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Letter: How low NAVLE scores affect student debt, too

Failing the national exam might bring financial pitfalls for veterinarians

November 22, 2023 (published)
From Tony Bartels

I read with interest the VIN News Service article University of Arizona struggles in quest for full accreditation (Nov. 15), which reported that just 72% of the program's first graduating class passed the North American Veterinary Licensing Examination. The article also mentioned a downward trend in NAVLE pass rates nationwide since 2021.

One of the insidious side effects of not passing the NAVLE is delayed action on student loans from veterinary school. After graduation, student loans from veterinary school enter a grace period during which no payments are required. The grace period is six months for Direct loans and can be longer for other federal loan types, like Health Professions Student Loans, Loans for Disadvantaged Students and Perkins Loans.

With the recent end of pandemic forbearance benefits, federal student loan interest began accruing in September on all unsubsidized loans during grace periods. Moreover, no forgiveness credit is earned during this period, even if you make payments. The new Saving on a Valuable Education income-driven repayment option is more helpful than the grace period. Borrowers should take steps right away to tap that option.

As an aside, I personally think the school should bear some responsibility for post-graduation student debt management in such situations. There's nothing like taking on a mountain of debt and not being able to practice your profession for some unknown amount of time. But, since school responsibility for student debt is unlikely to happen anytime soon, graduates must act to protect themselves from costly student loan consequences.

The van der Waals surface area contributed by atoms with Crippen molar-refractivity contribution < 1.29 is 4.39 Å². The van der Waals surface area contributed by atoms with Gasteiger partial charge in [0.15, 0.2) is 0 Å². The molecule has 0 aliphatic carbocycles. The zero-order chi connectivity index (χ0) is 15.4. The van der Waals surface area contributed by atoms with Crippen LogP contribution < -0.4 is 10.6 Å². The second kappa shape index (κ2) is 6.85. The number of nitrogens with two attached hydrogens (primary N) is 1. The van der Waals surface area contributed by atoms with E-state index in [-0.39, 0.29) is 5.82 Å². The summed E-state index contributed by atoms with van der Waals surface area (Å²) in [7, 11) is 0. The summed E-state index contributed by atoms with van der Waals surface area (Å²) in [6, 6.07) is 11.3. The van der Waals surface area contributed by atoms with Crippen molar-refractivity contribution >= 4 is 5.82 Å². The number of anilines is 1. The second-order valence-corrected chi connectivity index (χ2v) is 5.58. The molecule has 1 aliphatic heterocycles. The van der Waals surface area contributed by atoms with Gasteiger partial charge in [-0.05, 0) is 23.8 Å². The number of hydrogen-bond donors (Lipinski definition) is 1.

Why is consolidating and/or enrolling in SAVE right away better than staying in the grace period?

SAVE provides a 100% unpaid interest subsidy. That means the U.S. Department of Education will cover all of the interest that your minimum monthly payment does not. SAVE ensures that your loans will not accrue interest (that you'd need to pay later) while you're focused on passing the NAVLE so that you can practice and earn a professional income. SAVE also will produce the lowest monthly payment of any of the available income-driven plans. Your payment can and should remain at zero for at least the first 12 months of using SAVE. You also earn credit toward eventual student loan forgiveness (should you need it), whereas time spent in the grace period is not forgiveness-eligible.

Here are some best practices in the changing federal student loan repayment landscape for minimizing the financial consequences of your student loans while you work to pass the NAVLE:

  • Start a Direct Consolidation Loan as soon as possible if your loans are in the grace period or you have multiple loan types. Include all eligible federal student loans; there is no benefit to excluding any. Start the consolidation application here.